I started cooking soba noodles long before I experienced the real deal. (I say this with a pinch of salt — or soy? — because I am not a food purist. I don’t believe there’s an ultimate way to cook anything.)
But I discovered this only recently, when reminding myself of a gastronomic tour of Tokyo I went on over a decade ago and realizing that I had visited Kanda Yabu Soba, a venerated soba restaurant, after having cooked those noodles many times before. I was under the impression that this visit was what started this love affair. Apparently not, and in a way, this is probably for the best, as I would probably not have dared to mess with the noodles otherwise.
Chilled Soba in Dashi With Tomatoes and Corn
There are several ways the Japanese serve and cook soba, a nutty-tasting, brilliantly slurpable noodle made of buckwheat flour. But to me, none of them feel as pure as the simplest version, where the noodles are served cold on a sievelike bamboo tray called zaru, with only a simple dipping sauce of dashi, soy and mirin alongside. The noodles are picked up with chopsticks, dipped in the sauce and then eaten, solemnly, with a kind of reverence to their purity.
At Kanda Yabu Soba, I was the only foreigner, sitting in what looked like a sea of Japanese businessmen on their lunch breaks, all quietly immersed in what felt like a semireligious ceremony. I was seduced, so I went back the next day, again joining the long lunch line and, again, ordering my cold soba, with a serving of tempura shrimp.
The allure of the freshly made and cut noodles lies in their light, “bouncy” texture, better maintained cold than in a hot broth, which tends to make them softer, and achieved by the blending of buckwheat and wheat flour. Buckwheat flour on its own is expensive, and the noodles it produces tend to be brittle. When anywhere from 10 percent to 30 percent wheat flour is added, the result is a little more tender and chewy, but not as glutinous and stretchy as noodles made from 100 percent wheat flour. Commercial dried soba noodles manage to retain some of that texture and much of the flavor, as long as they are not overcooked. This is why it is important to run them under cold water as soon as they’re al dente.
An ingredient with an innate gift for playing well with others.
Once cooked and refreshed, your soba noodles can go into a cold broth, as they do in this recipe. Here they are served with grilled corn, shiitake and freshly grated tomato, for a good balance of sweetness, acidity and umami.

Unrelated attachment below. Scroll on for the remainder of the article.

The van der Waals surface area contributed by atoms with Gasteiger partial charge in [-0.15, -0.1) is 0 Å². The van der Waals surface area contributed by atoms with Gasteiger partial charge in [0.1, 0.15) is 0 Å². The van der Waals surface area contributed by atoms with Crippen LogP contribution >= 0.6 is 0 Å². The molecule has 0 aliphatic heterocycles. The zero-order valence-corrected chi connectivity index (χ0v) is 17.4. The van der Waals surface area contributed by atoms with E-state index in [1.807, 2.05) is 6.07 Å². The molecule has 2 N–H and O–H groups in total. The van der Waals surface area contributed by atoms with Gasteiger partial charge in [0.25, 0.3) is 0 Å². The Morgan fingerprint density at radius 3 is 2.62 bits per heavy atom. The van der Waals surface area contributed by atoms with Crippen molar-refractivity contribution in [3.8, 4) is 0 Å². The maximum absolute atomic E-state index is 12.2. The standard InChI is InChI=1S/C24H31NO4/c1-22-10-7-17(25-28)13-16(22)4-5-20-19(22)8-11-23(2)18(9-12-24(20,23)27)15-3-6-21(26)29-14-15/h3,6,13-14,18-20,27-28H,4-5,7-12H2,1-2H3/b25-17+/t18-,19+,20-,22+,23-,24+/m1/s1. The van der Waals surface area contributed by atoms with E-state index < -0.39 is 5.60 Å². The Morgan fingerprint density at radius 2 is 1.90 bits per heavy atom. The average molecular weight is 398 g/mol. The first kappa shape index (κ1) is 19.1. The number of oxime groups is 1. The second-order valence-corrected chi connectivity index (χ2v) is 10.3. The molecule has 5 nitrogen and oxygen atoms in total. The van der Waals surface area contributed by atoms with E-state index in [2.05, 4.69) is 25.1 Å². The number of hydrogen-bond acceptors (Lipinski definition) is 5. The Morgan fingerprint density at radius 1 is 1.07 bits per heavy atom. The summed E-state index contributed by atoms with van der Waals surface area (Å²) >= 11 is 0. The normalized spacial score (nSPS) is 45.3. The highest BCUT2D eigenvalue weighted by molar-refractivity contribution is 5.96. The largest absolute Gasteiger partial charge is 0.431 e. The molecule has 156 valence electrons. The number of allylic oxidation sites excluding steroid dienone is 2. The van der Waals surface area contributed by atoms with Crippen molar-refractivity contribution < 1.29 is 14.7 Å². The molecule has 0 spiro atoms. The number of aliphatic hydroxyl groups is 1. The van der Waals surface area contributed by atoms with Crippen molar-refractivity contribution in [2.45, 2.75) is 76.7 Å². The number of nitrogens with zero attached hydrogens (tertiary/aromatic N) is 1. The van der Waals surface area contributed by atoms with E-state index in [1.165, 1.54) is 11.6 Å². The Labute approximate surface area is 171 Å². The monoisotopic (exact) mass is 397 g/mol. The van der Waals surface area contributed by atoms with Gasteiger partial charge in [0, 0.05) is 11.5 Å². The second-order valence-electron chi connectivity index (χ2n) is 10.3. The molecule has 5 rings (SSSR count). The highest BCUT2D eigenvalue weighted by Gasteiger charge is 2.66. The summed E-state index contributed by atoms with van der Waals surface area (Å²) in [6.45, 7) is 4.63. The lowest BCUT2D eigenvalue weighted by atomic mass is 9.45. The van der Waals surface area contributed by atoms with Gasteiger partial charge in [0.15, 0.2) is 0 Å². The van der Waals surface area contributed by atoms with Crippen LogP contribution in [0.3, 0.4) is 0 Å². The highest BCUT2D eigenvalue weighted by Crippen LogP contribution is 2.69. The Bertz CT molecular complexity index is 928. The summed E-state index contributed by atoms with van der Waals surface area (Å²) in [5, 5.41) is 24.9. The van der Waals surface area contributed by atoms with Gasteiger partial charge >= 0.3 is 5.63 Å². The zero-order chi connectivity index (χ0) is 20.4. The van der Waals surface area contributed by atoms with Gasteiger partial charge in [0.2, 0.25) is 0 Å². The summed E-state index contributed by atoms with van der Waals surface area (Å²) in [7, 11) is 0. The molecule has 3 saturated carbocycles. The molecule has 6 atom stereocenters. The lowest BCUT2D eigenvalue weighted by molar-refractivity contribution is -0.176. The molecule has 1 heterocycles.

If you want to save yourself from making the flavored broth, though, you can simply season your noodles with a bit of soy sauce and sesame oil and a sprinkle of nori strips. This wonderful minimalism can then be expanded by adding mirin, for example, grated ginger, sliced or grated radish and freshly cut chopped herbs, such as cilantro, shiso, mint or basil.
Especially around the summer months, I love moving into refreshing salads. A favorite I return to all the time is a soba-and-avocado salad with cardamom, lime and pistachios. It’s a 15-minute job with a gratifying meal at the end. A similar idea, with just a little more work, is the soba-noodle salad with mango and eggplant from my book “Plenty.” Once you’ve diced the mango and cooked the eggplant, you can put it together pretty quickly and, once again, create a light meal with heaps of soba nuttiness and sweet and savory flavors. It remains one of my most cooked dishes.
These somewhat magical noodles have an innate generosity: They can be a base for a whole range of light salads, soups and quick meals, based on the noodles themselves, with a bunch of easy-to-cook additions or simple condiments. Think of the pure noodles I had in the zaru tray, with all their textural glory, and add whatever you feel like at the moment.
It is no wonder, really, that soba noodles have become a symbol of kinship in Japan, where it is traditional to give soba to a new neighbor. As the word “soba” also means “close to,” it can be seen as hope for a good experience residing side by side, which I can see only as the real-world equivalent to what happens in a well-balanced bowl of soba noodles.